This short animation traces the coronary investigation by two doctors of a victim found dead in his department. Strangulation? Suffocation? Poisoning? A debate ensues as to whether or not the victim died of environmental causes due to his decades working in a rayon textile factory. The film takes a funny look at the very serious topic of airborne pollutants, and offers an entertaining opportunity to learn about their accumulation in our everyday environment.
This feature-length animation is a richly illustrated cartoon film with an environmental message: how much longer can humans foul their own nest and ignore the consequences? Made by a joint team of Canadian and Yugoslav animation artists, the film transmits its warning with unflagging humour, imagination, movement and design. In between animated sequences, Dr. Fred H. Knelman, Professor of Science and Human Affairs at Montreal’s Concordia University, comments on the importance of what is shown and on what lies in store if more responsibility is not taken on a global scale to conserve what is left of our vital resources.
A 2001 documentary about the dangers of pesticides used by potato farmers in Prince Edward Island. Filmmaker Sylvie Dauphinais made this documentary to issue a wake-up call about an environmental crisis that put the ill, the elderly and the young at great risk. Includes some subtitles.
This animated short follows a group of happy vacationers sunbathing... under cloudy skies. Despite the weather, they look cheerful, eating ice cream and hot dogs, frolicking in the sand. When the sun finally breaks through the clouds, everyone deserts the beach. The film presents a fanciful yet awkward scenario in which the strange behaviour of one person may be the delight of another.
Pipelines, Power and Democracy is a striking documentary that follows the mobilization of ordinary people to thwart the ambitions of oil companies and halt, even if only temporarily, the advance of pipelines across Quebec. In the process, the film offers a sharp reminder that power can be accessible to all.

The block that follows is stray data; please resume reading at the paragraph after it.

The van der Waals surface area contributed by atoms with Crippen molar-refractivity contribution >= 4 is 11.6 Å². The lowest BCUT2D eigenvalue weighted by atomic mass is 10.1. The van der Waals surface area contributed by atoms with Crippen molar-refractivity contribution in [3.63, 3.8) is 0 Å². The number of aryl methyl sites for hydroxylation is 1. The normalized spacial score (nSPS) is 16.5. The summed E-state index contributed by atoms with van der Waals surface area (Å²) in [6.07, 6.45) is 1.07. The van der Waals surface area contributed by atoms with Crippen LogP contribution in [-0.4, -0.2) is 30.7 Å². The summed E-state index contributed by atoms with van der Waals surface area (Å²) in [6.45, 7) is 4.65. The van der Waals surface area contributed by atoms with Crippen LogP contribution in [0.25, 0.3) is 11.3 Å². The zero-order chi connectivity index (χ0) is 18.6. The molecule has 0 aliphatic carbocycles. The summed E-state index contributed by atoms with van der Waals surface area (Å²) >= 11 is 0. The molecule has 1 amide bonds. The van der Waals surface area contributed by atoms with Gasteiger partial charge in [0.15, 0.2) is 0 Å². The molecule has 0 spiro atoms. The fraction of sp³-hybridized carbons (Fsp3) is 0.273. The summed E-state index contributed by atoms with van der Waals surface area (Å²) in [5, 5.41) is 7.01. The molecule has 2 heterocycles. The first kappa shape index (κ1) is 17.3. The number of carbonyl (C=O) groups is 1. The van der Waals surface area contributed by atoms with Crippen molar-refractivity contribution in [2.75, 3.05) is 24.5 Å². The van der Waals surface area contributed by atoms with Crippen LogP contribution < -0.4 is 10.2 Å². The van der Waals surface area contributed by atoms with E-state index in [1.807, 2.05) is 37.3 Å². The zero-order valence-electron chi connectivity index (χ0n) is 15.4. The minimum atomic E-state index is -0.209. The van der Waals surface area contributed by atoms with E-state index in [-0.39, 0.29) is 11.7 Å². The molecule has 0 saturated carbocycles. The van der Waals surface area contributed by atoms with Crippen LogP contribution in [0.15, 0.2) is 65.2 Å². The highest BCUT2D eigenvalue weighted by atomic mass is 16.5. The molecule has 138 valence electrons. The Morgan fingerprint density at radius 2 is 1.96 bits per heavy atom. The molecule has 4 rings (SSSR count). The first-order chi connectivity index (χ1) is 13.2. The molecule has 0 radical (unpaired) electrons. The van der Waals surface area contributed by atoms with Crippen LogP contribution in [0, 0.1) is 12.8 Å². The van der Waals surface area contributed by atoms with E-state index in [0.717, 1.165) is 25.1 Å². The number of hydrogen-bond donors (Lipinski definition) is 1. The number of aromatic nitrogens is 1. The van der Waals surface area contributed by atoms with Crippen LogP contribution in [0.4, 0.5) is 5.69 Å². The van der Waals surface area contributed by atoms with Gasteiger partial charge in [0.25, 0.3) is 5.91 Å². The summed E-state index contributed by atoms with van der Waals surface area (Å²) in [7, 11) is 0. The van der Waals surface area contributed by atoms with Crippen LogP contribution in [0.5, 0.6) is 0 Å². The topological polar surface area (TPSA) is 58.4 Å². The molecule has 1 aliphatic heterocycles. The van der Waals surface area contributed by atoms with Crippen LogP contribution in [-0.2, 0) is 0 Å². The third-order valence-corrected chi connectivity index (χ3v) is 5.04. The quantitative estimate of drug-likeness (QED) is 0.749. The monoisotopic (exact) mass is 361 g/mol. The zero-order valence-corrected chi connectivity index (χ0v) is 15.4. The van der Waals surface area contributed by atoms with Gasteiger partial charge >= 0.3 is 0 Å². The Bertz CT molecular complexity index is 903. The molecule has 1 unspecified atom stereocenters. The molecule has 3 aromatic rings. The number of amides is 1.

The two stories covered in this edition of the Eye Witness series include: Apprentices Learn While Building School, about young men in Chicoutimi finding purpose in apprenticeship programs; and Serial Attack on Spruce Budworm, about the low-flying planes of New Brunswick’s Forest Protection Limited buzzing the treetops with DDT.
The growing resolve of a group of Montréal women, members of STOP (Society To Overcome Pollution), to do something about air pollution by factories in their city led to a campaign to focus public attention on the problem. Despite rebuffs of every kind, they persisted until they were able to bring newspapers, radio and television to bear on their fight. What they accomplished, and how they went about it, will interest urban audiences.
These vignettes from 1951 covered various aspects of life in Canada and were shown in theatres across the country. Subjects included here are British Columbia's Cariboo Trail, once the scene of a great gold rush and which still pays off for the placer miner and occasional prospector; Canada's new state residence at 24 Sussex Drive in Ottawa, a redesigned old stone mansion destined to become Canada's No. 10 Downing Street; a unique ceremony in remote Chesterfield Inlet as the first Inuit girl in history receives the veil of the Grey Nuns; Great Lakes conservationists outsmart the eel-like bloodsucker that preys on fish; and the new blue model uniforms designed for the Women's Division of the Air Force.
Please note that this is an archival film that makes use of the word “Eskimo,” an outdated and offensive term. While the origin of the word is a matter of some contention, it is no longer used in Canada. The term was formally rejected by the Inuit Circumpolar Council in 1980 and has subsequently not been in use at the NFB for decades. This film is therefore a time-capsule of a bygone era, presented in its original version. The NFB apologizes for the offence caused.
This documentary looks at the risks of a proposed sour gas well near Clearwater River, in Rocky Mountain House, Alberta. Farmers and landowners all share concerns. Residents opposed to the well fear a deadly hydrogen sulphide leak. Shell Canada says it must drill to meet energy needs. When mediation talks break down, both sides anxiously await a ruling from Alberta's Energy and Utilities Board.
Produced in 1960, this 2-part documentary examines the effects of widespread chemical insecticide on insects and on warm-blooded creatures including humans. Part 1 looks at the ravages of insects and the centuries-old struggle to control them. Part 2 shows experiments to find ways of controlling specific insects, while leaving harmless ones unaffected.
This feature film is a different portrait of Ottawa, as transfigured by the loving but provocative gaze of well-known Francophone writer Daniel Poliquin. In his novels, the national capital metamorphoses, like the dreaded rat that supposedly changed into the city's ubiquitous black squirrel in a bid to win our affection. Alternating reality and fiction, the film reveals another Ottawa through the dreams and desires of his novels' characters - all portrayed by Poliquin himself.